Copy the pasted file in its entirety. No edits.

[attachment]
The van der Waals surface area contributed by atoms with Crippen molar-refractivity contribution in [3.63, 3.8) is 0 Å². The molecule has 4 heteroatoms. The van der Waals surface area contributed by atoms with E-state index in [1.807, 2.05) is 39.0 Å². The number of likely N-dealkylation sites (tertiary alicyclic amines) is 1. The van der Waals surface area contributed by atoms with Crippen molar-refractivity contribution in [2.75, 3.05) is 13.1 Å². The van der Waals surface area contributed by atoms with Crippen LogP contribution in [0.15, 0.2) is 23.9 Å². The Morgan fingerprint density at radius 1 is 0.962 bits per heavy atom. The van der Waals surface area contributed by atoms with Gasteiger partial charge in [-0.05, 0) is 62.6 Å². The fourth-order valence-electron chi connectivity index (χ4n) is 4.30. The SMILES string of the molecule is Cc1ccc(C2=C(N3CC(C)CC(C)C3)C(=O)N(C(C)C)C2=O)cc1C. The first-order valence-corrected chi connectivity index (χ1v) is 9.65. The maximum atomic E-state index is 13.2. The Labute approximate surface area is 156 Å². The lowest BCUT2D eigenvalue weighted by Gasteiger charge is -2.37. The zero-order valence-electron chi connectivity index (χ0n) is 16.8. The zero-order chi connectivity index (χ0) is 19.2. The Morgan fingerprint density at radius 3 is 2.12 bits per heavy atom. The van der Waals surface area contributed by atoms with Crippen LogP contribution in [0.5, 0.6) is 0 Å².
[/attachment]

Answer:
The van der Waals surface area contributed by atoms with Crippen molar-refractivity contribution in [3.63, 3.8) is 0 Å². The molecule has 4 heteroatoms. The van der Waals surface area contributed by atoms with E-state index in [1.807, 2.05) is 39.0 Å². The number of likely N-dealkylation sites (tertiary alicyclic amines) is 1. The van der Waals surface area contributed by atoms with Crippen molar-refractivity contribution in [2.75, 3.05) is 13.1 Å². The van der Waals surface area contributed by atoms with Crippen LogP contribution in [0.15, 0.2) is 23.9 Å². The Morgan fingerprint density at radius 1 is 0.962 bits per heavy atom. The van der Waals surface area contributed by atoms with Gasteiger partial charge in [-0.05, 0) is 62.6 Å². The fourth-order valence-electron chi connectivity index (χ4n) is 4.30. The SMILES string of the molecule is Cc1ccc(C2=C(N3CC(C)CC(C)C3)C(=O)N(C(C)C)C2=O)cc1C. The first-order valence-corrected chi connectivity index (χ1v) is 9.65. The maximum atomic E-state index is 13.2. The Labute approximate surface area is 156 Å². The lowest BCUT2D eigenvalue weighted by Gasteiger charge is -2.37. The zero-order valence-electron chi connectivity index (χ0n) is 16.8. The zero-order chi connectivity index (χ0) is 19.2. The Morgan fingerprint density at radius 3 is 2.12 bits per heavy atom. The van der Waals surface area contributed by atoms with Crippen LogP contribution in [0.5, 0.6) is 0 Å².